Written by admin
Ok, so you’ve booked a Student Nanny for the first time. Now let’s help you settle them in and get to know you all….
Your parenting style
Talk to them about how you create boundaries for your children and what you do if they behave badly. This all helps to build a relationshup with your nanny but also, importantly, helps them to support your parenting style.
What to do if your child gets cross/stressed/upset
Kids get in a tizz sometimes, we all know that. So tell your Student Nanny what you do in this situation and what the best techniques are to calm them down. Do they have a favourite toy or comforter that they like to cuddle? Is distraction the best tactic, in which case can they say, ‘I think I’ve just seen Batman!’ or would some quiet time reading a book with you work best?
This might be useful in an aforementioned moment of crisis, but it will also help your Student Nanny to connect with your kids. Tell them which toys or books your children usually enjoy, who their favourite characters are, what craft activities they like, their favourite TV show, whether they prefer their bike or their scooter, etc. Then they can take these things into consideration when making any plans.
If your Student Nanny is going to be looking after siblings it’s important to give them a sense of how things usually go: do they get on like a house on fire or are arguments likely to kick off, and if so about what? And what’s the best tactic you like to use to diffuse the situation? Knowledge is power!
What to do if things get messy
Any self-respecting parent and Student Nanny knows mess is likely to happen, so let them know where the cleaning materials are kept for cleaning up food spills or craftermath (yes, that’s the aftermath of craft!!).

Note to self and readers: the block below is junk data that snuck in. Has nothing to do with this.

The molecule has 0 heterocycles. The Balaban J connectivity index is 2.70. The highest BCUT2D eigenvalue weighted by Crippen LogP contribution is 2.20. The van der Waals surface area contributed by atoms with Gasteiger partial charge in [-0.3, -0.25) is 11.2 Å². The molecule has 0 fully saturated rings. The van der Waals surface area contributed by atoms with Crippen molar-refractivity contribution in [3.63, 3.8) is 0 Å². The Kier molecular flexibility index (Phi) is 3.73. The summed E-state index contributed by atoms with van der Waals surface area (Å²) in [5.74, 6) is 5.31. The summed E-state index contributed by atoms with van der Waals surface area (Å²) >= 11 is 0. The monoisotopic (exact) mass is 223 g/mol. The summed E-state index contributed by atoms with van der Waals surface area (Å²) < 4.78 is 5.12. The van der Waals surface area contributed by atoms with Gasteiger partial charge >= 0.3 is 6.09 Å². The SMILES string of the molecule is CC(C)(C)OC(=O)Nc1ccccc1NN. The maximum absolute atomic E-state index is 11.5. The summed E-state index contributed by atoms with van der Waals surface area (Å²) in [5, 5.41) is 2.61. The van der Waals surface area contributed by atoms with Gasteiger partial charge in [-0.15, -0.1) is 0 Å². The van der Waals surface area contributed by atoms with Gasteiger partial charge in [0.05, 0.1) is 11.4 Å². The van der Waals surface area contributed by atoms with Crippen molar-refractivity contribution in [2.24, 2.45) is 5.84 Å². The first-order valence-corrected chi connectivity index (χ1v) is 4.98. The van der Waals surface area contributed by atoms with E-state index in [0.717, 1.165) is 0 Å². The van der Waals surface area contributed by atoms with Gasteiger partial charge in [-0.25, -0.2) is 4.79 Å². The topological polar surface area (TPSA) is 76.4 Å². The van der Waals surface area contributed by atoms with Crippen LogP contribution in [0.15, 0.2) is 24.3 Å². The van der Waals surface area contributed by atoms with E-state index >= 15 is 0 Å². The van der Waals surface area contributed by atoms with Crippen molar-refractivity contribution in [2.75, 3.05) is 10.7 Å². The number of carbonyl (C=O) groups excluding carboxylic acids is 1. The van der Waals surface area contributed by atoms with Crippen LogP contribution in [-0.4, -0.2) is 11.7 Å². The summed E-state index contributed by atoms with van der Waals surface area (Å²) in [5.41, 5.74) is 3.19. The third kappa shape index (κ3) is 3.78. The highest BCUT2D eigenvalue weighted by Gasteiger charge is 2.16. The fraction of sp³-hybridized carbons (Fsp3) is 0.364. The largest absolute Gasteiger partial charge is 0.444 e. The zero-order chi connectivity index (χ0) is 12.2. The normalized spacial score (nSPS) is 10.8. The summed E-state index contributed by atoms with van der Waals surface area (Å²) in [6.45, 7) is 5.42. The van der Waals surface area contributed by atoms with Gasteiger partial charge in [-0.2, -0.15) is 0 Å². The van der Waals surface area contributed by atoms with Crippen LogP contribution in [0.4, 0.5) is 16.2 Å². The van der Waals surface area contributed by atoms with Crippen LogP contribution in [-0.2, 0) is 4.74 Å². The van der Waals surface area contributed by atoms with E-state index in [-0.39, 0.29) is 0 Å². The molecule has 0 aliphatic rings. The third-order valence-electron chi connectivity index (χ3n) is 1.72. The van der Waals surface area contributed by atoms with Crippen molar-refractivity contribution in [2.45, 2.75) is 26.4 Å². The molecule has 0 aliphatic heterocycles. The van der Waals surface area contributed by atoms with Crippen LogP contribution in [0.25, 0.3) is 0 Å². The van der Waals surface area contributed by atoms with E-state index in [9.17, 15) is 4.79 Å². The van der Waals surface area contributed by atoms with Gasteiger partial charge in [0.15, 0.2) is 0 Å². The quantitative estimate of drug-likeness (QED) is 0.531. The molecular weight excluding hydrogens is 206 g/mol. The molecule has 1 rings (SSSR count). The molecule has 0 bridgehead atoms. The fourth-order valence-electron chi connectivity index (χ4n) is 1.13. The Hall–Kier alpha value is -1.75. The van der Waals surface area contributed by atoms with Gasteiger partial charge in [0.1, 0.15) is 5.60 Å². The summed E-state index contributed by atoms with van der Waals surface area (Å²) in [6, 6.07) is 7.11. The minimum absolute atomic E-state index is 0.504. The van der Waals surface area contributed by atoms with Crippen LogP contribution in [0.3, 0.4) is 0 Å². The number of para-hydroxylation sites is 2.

Tour guide time!
If your children are at home during the interview ask them to show the Student Nanny around the house, they will love playing tour guide and showing them their bedrooms and favourite things! Obviously you might want to follow up on the specifics, like where the cutlery drawer is or where you keep the back door key.
Other essentials are:
– Emergency Contacts – always give your Student Nanny at least two contacts in case the first one is unavailable.
– First Aid Kit. Where do you keep the plasters and antiseptic cream – (as we all know, most scratches or cuts immediately feel much better when a plaster is put on!)
– Allergies – be sure to flag up any dietry or other issues like asthma or EpiPens.
– DBS check – if a Student Nanny has one of these you should ask to see a paper copy and you may also want to ask for references.
Get the kids to run a help desk
Anything else they want to know on their first few shifts? Tell them to ask the kids as things crop up. Children love to feel like experts and they will be thrilled if they can show their nanny where to find things, what their favourite pasta sauce is or where their football is kept.